RTI bill referred to standing committee | delhi | Hindustan Times
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RTI bill referred to standing committee

The government on Thursday referred the bill to keep six national political parties out of the ambit of the Right To Information Act to a standing committee for wider consultation, thereby meeting a demand by civil society and citizens.

delhi Updated: Sep 06, 2013 01:09 IST
Chetan Chauhan

The government on Thursday referred the bill to keep six national political parties out of the ambit of the Right To Information Act to a standing committee for wider consultation, thereby meeting a demand by civil society and citizens.

The Hindustan Times was first to report on August 24 that the bill would be referred to the standing committee after an online petitioned signed by over one lakh people against the amendment was submitted to Prime Minister Manmohan Singh.

Minister for personnel V Narayanasamy told Lok Sabha that the government was recommending that the bill be referred to the standing committee on law and personnel for wider public consultation. Members from different political parties supported the move.

Several political parties such as Trinamool Congress and Biju Janata Dal had publically opposed the RTI amendment bill. Several BJP members were also not in favour of the change to exempt parties. Leader of Opposition in Rajya Sabha Arun Jaitley had advocated within the party that exempting only political parties may not be tenable under law as other indirectly government funded organizations may seek similar exemption.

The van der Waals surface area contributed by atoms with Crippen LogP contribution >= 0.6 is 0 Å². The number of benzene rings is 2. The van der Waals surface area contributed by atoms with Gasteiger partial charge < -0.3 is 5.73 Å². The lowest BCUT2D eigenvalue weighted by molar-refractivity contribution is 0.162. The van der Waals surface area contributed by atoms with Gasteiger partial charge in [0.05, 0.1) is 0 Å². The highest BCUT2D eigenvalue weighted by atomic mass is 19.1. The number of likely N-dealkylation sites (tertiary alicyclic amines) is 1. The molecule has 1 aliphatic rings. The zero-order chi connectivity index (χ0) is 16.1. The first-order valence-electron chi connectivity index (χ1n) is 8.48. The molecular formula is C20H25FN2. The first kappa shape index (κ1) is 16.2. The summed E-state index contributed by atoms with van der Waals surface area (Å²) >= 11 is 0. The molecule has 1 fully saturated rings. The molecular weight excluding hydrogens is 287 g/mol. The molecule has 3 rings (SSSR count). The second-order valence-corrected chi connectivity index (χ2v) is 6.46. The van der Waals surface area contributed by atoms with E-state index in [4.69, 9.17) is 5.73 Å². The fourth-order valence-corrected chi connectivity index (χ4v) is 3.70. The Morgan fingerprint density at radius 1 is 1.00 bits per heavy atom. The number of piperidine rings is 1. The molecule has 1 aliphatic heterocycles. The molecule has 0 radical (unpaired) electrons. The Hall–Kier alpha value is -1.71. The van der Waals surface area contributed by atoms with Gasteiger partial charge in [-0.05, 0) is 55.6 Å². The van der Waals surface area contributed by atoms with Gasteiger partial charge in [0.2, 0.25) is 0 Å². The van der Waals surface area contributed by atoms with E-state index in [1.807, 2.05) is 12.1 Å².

Sensing political trouble the government finally decided to refer the bill to standing committee after dilly-dallying for long. Singh had refused to assure a delegation of RTI activists led by Aruna Roy that it would be referred to the committee. But, official sources said, that the government thought it prudent considering growing public opinion against the amendment.

The government has brought the RTI amendment bill to nullify the Central Information Commission order of June designating six national political parties as public authorities under the law and asking them to appoint information officers to provide information to RTI applications.

Subhash Chandra Agarwal, on whose RTI petition the CIC had brought national parties under the transparency law, has already filed a complaint of non-compliance with the information watchdog. The parties were to comply with the CIC order by middle of August.